All eyes seemed to be on Virginia during the general election the other week. The media celebrated Democrat Ralph Northam's upset over Republican Ed Gillespie in the gubernatorial race. Headlines about the defeat flooded news sites and social media as people rallied behind Northam and called his success proof of both a Democratic resurgence and the power of voter participation.
The tide is finally turning for Democrats after the systematic shock of last year's presidential election. At least that's what the media and amateur political pundits (a.k.a. everyone on Twitter) would lead people to believe.
As a Virginian, it was amusing to see Virginia in the spotlight and hear so many people's opinions on the race. As a conservative, it was even more amusing to see their reactions, which ranged from reinvigorated Democrats to distressed Republicans. Although heralded as a monumental achievement, the win was hardly news to those familiar with Virginia politics.
As explained in the The Washington Post, Virginia's last "Republican U.S. senator was elected in 2002, last GOP governor in 2009 and last Republican presidential candidate in 2004. Virginia over the past few decades has transitioned from solid red to blue."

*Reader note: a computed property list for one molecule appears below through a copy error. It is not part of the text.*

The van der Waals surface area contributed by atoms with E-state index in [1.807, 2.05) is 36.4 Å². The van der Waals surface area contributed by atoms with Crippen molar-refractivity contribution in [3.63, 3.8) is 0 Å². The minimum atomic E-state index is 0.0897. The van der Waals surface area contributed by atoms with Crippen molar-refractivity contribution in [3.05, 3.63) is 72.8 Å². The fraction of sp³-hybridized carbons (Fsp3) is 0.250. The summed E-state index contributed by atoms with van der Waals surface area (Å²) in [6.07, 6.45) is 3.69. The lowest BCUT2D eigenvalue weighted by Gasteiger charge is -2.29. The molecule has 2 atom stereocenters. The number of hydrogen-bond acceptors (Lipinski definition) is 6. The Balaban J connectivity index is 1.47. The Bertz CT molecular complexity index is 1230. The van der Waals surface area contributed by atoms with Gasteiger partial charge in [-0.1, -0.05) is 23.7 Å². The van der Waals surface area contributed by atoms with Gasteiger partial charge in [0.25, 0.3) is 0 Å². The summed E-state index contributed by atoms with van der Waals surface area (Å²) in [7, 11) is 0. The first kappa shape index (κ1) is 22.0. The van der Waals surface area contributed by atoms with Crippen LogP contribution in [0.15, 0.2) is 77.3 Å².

So yes, Virginia, there is an elephant in the room. In their excitement to declare a victory, Democrats overlooked the painfully obvious context of it: Virginia has been a blue state for years. A Democrat victory in the state should not have come as a surprise to anyone. Nor should it be painted as the product of a Democratic resurgence.
Nevertheless, it was undoubtedly a sign of increased voter participation, which should concern Republicans for 2020. In fact, the turnout was "the highest in 20 years for a gubernatorial race," according to The Post, with 10 percent more Democrats voting than Republicans.
Northam's victory in Virginia was not as shocking of an upset as the mainstream media would have us believe. Democrats learned a hard lesson last November and have since worked to increase voter turnout. This time, Democrats didn't let complacency become their Achilles heel. Let's hope Republicans have been paying attention too.
Jill Teitelbaum, Guest Columnist